Skeletal muscle cells are very large, multinucleated and highly ordered. Within a skeletal muscle cell the contractile proteins, actin and myosin, are arranged in precisely aligned sarcomeres, giving the cell a striated appearance. A skeletal muscle cell can be referred to as a muscle fiber. Within the muscle fiber, the sarcomeres are organized longitudinally into myofibrils. The Z lines mark the ends of each sarcomere.
Skeletal muscle may be categorized as red or white. Red muscle contains large amounts of myoglobin and many capillaries, so red muscle is able to replace ATP at the slow, steady rate of utilization typical with this type of muscle. White muscle has few capillaries, no myoglobin, and little nutrient storage in the form of fat or glycogen. ATP hydrolysis occurs faster than the rate of replacement in white muscle, so white muscle is prone to fatigue due to lactic acid build up.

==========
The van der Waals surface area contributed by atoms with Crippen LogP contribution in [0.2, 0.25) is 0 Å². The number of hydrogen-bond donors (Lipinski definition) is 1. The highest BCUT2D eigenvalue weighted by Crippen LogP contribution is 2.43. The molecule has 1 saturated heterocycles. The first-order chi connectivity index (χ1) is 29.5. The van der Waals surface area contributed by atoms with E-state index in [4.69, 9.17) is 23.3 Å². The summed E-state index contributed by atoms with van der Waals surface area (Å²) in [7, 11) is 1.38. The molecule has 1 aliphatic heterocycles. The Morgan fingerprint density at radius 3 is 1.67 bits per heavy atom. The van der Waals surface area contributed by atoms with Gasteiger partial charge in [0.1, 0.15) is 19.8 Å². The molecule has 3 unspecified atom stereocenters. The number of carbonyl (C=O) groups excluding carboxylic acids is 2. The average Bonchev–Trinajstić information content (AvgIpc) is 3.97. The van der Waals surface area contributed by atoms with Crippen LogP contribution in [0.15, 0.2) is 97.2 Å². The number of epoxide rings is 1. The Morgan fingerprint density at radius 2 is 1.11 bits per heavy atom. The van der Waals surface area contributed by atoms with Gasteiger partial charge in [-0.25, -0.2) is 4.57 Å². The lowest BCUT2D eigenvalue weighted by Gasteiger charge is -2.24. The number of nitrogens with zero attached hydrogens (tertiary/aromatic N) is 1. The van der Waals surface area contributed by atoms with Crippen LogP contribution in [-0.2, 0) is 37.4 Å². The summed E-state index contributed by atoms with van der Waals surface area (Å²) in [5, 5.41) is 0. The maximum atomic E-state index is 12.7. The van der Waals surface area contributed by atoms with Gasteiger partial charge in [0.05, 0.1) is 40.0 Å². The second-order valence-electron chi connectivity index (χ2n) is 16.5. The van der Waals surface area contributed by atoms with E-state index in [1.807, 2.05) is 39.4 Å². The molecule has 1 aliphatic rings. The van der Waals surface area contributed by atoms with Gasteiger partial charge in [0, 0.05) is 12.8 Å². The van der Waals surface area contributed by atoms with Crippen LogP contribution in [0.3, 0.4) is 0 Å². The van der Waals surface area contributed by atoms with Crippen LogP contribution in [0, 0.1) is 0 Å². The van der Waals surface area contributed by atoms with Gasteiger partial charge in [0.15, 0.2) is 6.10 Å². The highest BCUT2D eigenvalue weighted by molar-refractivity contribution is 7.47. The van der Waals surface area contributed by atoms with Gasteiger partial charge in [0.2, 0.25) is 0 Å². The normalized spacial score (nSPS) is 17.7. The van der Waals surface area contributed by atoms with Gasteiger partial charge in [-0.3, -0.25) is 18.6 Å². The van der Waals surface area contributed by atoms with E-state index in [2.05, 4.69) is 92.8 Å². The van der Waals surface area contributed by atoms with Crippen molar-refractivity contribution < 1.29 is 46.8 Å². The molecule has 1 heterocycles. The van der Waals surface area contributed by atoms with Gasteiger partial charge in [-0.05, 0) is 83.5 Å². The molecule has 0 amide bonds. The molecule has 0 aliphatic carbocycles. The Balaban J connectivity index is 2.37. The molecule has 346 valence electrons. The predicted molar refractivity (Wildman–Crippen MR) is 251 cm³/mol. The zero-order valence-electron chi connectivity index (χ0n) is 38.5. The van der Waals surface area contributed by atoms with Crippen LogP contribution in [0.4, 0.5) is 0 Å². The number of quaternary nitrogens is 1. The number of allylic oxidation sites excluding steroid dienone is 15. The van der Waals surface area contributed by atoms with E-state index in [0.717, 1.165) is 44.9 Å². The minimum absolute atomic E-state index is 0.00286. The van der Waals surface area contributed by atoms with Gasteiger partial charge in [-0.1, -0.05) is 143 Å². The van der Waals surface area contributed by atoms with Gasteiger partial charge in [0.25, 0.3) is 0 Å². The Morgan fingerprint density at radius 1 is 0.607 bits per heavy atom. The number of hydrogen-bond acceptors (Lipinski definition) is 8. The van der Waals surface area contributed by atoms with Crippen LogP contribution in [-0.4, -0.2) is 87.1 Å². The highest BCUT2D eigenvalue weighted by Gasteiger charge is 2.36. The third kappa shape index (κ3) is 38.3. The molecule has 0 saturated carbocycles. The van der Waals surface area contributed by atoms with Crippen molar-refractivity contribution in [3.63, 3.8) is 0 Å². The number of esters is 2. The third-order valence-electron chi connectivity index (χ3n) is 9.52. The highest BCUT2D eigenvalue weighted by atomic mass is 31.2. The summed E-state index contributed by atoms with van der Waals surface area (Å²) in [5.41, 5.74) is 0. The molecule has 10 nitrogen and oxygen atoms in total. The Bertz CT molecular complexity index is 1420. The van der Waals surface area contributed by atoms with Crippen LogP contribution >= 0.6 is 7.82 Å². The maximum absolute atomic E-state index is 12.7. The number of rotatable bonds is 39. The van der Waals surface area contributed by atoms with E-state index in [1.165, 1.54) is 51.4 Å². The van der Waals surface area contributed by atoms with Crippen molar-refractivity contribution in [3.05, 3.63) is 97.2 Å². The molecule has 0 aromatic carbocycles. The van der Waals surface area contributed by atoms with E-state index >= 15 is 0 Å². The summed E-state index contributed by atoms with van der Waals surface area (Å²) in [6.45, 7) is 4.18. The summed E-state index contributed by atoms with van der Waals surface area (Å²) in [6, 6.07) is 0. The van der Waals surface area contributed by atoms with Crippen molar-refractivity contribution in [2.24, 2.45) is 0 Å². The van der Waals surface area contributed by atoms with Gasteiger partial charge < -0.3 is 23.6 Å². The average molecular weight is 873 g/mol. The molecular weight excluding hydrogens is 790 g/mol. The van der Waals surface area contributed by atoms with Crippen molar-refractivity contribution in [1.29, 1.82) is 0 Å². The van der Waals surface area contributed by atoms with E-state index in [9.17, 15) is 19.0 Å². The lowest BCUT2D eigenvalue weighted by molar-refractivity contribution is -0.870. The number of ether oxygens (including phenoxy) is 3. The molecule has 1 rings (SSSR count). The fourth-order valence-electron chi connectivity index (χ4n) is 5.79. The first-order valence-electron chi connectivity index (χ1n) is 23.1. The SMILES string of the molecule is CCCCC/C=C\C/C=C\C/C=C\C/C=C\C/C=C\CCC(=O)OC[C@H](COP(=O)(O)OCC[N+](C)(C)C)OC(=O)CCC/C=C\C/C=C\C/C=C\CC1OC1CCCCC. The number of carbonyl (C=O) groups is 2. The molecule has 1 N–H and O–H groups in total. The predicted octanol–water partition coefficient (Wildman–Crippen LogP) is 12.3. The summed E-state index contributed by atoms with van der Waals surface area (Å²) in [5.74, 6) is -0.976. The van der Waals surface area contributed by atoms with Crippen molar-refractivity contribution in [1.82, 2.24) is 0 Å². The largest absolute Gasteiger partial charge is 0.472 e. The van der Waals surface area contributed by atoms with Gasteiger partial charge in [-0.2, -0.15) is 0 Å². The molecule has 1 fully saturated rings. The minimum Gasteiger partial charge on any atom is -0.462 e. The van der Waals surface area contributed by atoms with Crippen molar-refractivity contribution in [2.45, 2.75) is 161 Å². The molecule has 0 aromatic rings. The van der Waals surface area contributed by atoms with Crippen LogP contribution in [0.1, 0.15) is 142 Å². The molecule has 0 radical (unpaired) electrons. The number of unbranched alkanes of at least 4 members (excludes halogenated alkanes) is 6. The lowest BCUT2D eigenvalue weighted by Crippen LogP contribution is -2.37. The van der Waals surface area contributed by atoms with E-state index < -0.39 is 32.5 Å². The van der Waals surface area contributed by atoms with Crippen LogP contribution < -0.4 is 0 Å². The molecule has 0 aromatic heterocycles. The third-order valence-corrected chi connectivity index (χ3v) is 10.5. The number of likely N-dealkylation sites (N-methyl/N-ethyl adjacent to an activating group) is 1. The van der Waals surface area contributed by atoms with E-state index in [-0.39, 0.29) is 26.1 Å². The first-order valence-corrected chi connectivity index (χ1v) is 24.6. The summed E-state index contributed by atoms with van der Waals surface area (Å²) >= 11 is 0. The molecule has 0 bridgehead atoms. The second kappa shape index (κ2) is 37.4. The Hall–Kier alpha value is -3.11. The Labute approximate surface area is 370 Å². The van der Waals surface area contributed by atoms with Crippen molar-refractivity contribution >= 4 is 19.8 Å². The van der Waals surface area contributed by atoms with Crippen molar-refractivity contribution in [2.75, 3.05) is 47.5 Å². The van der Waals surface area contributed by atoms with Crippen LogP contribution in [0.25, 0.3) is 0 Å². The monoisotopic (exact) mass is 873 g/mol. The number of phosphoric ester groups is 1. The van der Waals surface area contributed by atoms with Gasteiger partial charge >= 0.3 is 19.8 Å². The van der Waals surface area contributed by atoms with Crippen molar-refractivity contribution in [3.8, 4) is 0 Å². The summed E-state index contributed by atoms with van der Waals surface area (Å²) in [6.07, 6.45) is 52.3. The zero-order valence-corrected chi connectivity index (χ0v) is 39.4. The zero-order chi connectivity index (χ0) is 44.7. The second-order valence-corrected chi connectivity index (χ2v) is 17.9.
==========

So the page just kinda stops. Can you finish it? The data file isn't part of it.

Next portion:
Generally, the ATP present in muscle can only power contraction for a very short time. Muscle cells contain a reservoir of high energy phosphate groups in the form of creatine phosphate, which possesses an even higher phosphoryl transfer potential than ATP.